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April 9, 2014

Jonathan Tobin: Why Did Kerry Lie About Israeli Blame?

Samuel G. Freedman: A resolution 70 years later for a father's unsettling legacy of ashes from Dachau

Jessica Ivins: A resolution 70 years later for a father's unsettling legacy of ashes from Dachau

Kim Giles: Asking for help is not weakness

Kathy Kristof and Barbara Hoch Marcus: 7 Great Growth Israeli Stocks

Matthew Mientka: How Beans, Peas, And Chickpeas Cleanse Bad Cholesterol and Lowers Risk of Heart Disease

Sabrina Bachai: 5 At-Home Treatments For Headaches

The Kosher Gourmet by Daniel Neman Have yourself a matzo ball: The secrets bubby never told you and recipes she could have never imagined

April 8, 2014

Lori Nawyn: At Your Wit's End and Back: Finding Peace

Susan B. Garland and Rachel L. Sheedy: Strategies Married Couples Can Use to Boost Benefits

David Muhlbaum: Smart Tax Deductions Non-Itemizers Can Claim

Jill Weisenberger, M.S., R.D.N., C.D.E : Before You Lose Your Mental Edge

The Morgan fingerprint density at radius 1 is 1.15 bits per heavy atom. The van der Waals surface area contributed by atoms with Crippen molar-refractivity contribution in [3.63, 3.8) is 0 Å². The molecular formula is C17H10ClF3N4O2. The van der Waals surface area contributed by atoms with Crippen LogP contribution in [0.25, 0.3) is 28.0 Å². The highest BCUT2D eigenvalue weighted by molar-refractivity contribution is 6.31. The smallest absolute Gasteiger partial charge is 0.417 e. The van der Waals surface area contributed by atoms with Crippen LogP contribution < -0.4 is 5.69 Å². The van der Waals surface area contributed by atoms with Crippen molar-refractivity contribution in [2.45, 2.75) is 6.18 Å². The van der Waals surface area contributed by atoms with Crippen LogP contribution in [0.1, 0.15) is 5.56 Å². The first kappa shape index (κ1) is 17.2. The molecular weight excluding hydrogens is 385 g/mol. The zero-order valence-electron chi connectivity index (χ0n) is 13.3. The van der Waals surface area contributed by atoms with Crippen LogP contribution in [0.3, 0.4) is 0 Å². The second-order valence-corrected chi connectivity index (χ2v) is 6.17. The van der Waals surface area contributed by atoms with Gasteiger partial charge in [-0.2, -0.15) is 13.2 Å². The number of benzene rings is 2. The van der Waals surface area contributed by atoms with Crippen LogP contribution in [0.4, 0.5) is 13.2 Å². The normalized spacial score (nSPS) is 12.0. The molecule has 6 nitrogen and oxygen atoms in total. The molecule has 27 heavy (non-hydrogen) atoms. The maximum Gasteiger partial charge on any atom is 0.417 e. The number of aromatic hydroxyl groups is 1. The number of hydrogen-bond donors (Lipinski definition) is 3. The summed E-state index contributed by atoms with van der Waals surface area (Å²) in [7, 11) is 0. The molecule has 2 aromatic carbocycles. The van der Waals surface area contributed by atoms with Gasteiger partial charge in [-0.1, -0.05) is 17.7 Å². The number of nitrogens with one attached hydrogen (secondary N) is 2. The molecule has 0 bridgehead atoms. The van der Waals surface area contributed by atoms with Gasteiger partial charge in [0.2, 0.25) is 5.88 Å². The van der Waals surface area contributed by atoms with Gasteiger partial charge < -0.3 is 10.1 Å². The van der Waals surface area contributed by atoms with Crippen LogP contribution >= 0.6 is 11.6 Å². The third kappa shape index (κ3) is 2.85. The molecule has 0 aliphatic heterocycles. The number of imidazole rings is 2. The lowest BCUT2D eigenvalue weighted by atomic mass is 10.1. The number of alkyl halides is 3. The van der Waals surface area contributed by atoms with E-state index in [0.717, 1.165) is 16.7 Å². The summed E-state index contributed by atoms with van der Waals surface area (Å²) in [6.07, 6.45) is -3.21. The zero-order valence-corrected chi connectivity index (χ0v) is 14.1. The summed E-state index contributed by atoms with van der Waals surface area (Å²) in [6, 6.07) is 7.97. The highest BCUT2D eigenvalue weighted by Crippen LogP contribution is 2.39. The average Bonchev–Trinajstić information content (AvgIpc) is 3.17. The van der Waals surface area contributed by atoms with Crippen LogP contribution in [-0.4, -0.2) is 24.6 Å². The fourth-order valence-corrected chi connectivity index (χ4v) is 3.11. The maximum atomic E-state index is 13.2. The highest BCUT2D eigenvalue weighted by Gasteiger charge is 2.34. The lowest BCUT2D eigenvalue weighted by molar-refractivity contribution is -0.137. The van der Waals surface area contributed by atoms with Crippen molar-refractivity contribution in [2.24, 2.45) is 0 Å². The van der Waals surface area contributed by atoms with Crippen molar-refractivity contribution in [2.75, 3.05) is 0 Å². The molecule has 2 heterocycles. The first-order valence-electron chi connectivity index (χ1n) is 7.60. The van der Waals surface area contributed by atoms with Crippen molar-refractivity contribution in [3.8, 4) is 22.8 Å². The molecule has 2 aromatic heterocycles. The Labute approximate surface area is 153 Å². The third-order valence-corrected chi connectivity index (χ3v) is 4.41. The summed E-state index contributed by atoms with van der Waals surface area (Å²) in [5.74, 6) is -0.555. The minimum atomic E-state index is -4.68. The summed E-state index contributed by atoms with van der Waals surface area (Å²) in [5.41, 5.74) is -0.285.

Dana Dovey: Coffee Drinkers Rejoice! Your Cup Of Joe Can Prevent Death From Liver Disease

Chris Weller: Electric 'Thinking Cap' Puts Your Brain Power Into High Gear

The Kosher Gourmet by Marlene Parrish A gift of hazelnuts keeps giving --- for a variety of nutty recipes: Entree, side, soup, dessert

April 4, 2014

Rabbi David Gutterman: The Word for Nothing Means Everything

Charles Krauthammer: Kerry's folly, Chapter 3

Amy Peterson: A life of love: How to build lasting relationships with your children

John Ericson: Older Women: Save Your Heart, Prevent Stroke Don't Drink Diet

John Ericson: Why 50 million Americans will still have spring allergies after taking meds

Cameron Huddleston: Best and Worst Buys of April 2014

Stacy Rapacon: Great Mutual Funds for Young Investors